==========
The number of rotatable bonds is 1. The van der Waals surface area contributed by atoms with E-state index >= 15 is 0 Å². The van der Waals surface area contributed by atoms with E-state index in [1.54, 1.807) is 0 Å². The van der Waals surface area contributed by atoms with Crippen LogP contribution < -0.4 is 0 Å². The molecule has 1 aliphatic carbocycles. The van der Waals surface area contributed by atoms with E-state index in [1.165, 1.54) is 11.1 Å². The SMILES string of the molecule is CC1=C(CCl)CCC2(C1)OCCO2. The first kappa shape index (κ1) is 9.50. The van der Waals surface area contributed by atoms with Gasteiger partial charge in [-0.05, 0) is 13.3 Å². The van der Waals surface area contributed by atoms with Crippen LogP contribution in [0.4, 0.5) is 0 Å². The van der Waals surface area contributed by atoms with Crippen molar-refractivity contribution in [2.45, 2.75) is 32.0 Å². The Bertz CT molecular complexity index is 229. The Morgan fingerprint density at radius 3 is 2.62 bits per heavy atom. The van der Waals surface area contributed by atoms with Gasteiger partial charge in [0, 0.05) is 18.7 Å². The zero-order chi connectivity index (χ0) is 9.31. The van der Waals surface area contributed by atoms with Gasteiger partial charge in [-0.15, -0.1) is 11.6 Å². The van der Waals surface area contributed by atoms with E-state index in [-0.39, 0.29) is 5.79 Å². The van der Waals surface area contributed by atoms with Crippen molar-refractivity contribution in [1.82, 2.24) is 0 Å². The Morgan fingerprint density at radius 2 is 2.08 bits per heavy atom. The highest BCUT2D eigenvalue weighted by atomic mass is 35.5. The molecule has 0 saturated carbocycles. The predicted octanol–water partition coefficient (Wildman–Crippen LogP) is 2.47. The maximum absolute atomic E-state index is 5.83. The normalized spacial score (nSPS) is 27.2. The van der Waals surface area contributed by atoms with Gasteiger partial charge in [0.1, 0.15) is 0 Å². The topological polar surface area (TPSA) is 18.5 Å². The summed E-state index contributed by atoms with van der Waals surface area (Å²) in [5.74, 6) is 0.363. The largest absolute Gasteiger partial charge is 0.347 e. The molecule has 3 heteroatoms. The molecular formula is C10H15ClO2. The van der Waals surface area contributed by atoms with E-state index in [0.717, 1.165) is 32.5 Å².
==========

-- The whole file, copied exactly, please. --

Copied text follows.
The number of rotatable bonds is 1. The van der Waals surface area contributed by atoms with E-state index >= 15 is 0 Å². The van der Waals surface area contributed by atoms with E-state index in [1.54, 1.807) is 0 Å². The van der Waals surface area contributed by atoms with Crippen LogP contribution < -0.4 is 0 Å². The molecule has 1 aliphatic carbocycles. The van der Waals surface area contributed by atoms with E-state index in [1.165, 1.54) is 11.1 Å². The SMILES string of the molecule is CC1=C(CCl)CCC2(C1)OCCO2. The first kappa shape index (κ1) is 9.50. The van der Waals surface area contributed by atoms with Gasteiger partial charge in [-0.05, 0) is 13.3 Å². The van der Waals surface area contributed by atoms with Crippen LogP contribution in [0.4, 0.5) is 0 Å². The van der Waals surface area contributed by atoms with Crippen molar-refractivity contribution in [2.45, 2.75) is 32.0 Å². The Bertz CT molecular complexity index is 229. The Morgan fingerprint density at radius 3 is 2.62 bits per heavy atom. The van der Waals surface area contributed by atoms with Gasteiger partial charge in [0, 0.05) is 18.7 Å². The zero-order chi connectivity index (χ0) is 9.31. The van der Waals surface area contributed by atoms with Gasteiger partial charge in [-0.15, -0.1) is 11.6 Å². The van der Waals surface area contributed by atoms with E-state index in [-0.39, 0.29) is 5.79 Å². The van der Waals surface area contributed by atoms with Crippen molar-refractivity contribution in [1.82, 2.24) is 0 Å². The Morgan fingerprint density at radius 2 is 2.08 bits per heavy atom. The highest BCUT2D eigenvalue weighted by atomic mass is 35.5. The molecule has 0 saturated carbocycles. The predicted octanol–water partition coefficient (Wildman–Crippen LogP) is 2.47. The maximum absolute atomic E-state index is 5.83. The normalized spacial score (nSPS) is 27.2. The van der Waals surface area contributed by atoms with Gasteiger partial charge in [0.1, 0.15) is 0 Å². The topological polar surface area (TPSA) is 18.5 Å². The summed E-state index contributed by atoms with van der Waals surface area (Å²) in [5.74, 6) is 0.363. The largest absolute Gasteiger partial charge is 0.347 e. The molecule has 3 heteroatoms. The molecular formula is C10H15ClO2. The van der Waals surface area contributed by atoms with E-state index in [0.717, 1.165) is 32.5 Å².